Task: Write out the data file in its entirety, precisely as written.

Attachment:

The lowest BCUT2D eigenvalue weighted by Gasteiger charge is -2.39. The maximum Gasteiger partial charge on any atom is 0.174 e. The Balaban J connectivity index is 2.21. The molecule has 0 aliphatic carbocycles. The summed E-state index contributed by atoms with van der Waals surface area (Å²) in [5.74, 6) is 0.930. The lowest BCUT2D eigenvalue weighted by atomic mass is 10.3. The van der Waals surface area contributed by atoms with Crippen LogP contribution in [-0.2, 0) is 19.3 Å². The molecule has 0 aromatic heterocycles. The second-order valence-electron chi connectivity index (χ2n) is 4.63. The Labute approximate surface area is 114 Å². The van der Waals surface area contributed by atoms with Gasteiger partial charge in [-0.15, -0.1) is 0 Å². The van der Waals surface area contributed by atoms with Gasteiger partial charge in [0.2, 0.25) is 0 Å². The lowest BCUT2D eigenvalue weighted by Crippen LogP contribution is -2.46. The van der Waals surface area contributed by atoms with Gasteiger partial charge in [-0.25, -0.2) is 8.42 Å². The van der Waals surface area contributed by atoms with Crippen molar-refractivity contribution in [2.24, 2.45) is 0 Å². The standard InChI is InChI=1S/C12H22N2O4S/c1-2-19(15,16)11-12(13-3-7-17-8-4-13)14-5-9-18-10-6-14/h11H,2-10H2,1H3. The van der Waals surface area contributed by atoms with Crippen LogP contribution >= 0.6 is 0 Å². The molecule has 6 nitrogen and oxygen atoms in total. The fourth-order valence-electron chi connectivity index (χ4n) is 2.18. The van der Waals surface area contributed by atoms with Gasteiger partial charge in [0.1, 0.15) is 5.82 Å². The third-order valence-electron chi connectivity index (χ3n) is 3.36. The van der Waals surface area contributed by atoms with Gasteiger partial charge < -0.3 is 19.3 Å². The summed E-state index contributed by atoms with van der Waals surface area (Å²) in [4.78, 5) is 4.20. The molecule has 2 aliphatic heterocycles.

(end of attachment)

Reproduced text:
The lowest BCUT2D eigenvalue weighted by Gasteiger charge is -2.39. The maximum Gasteiger partial charge on any atom is 0.174 e. The Balaban J connectivity index is 2.21. The molecule has 0 aliphatic carbocycles. The summed E-state index contributed by atoms with van der Waals surface area (Å²) in [5.74, 6) is 0.930. The lowest BCUT2D eigenvalue weighted by atomic mass is 10.3. The van der Waals surface area contributed by atoms with Crippen LogP contribution in [-0.2, 0) is 19.3 Å². The molecule has 0 aromatic heterocycles. The second-order valence-electron chi connectivity index (χ2n) is 4.63. The Labute approximate surface area is 114 Å². The van der Waals surface area contributed by atoms with Gasteiger partial charge in [-0.15, -0.1) is 0 Å². The van der Waals surface area contributed by atoms with Gasteiger partial charge in [0.2, 0.25) is 0 Å². The lowest BCUT2D eigenvalue weighted by Crippen LogP contribution is -2.46. The van der Waals surface area contributed by atoms with Gasteiger partial charge in [-0.25, -0.2) is 8.42 Å². The van der Waals surface area contributed by atoms with Crippen molar-refractivity contribution in [2.24, 2.45) is 0 Å². The standard InChI is InChI=1S/C12H22N2O4S/c1-2-19(15,16)11-12(13-3-7-17-8-4-13)14-5-9-18-10-6-14/h11H,2-10H2,1H3. The van der Waals surface area contributed by atoms with Crippen LogP contribution >= 0.6 is 0 Å². The molecule has 6 nitrogen and oxygen atoms in total. The fourth-order valence-electron chi connectivity index (χ4n) is 2.18. The van der Waals surface area contributed by atoms with Gasteiger partial charge in [0.1, 0.15) is 5.82 Å². The third-order valence-electron chi connectivity index (χ3n) is 3.36. The van der Waals surface area contributed by atoms with Gasteiger partial charge < -0.3 is 19.3 Å². The summed E-state index contributed by atoms with van der Waals surface area (Å²) in [4.78, 5) is 4.20. The molecule has 2 aliphatic heterocycles.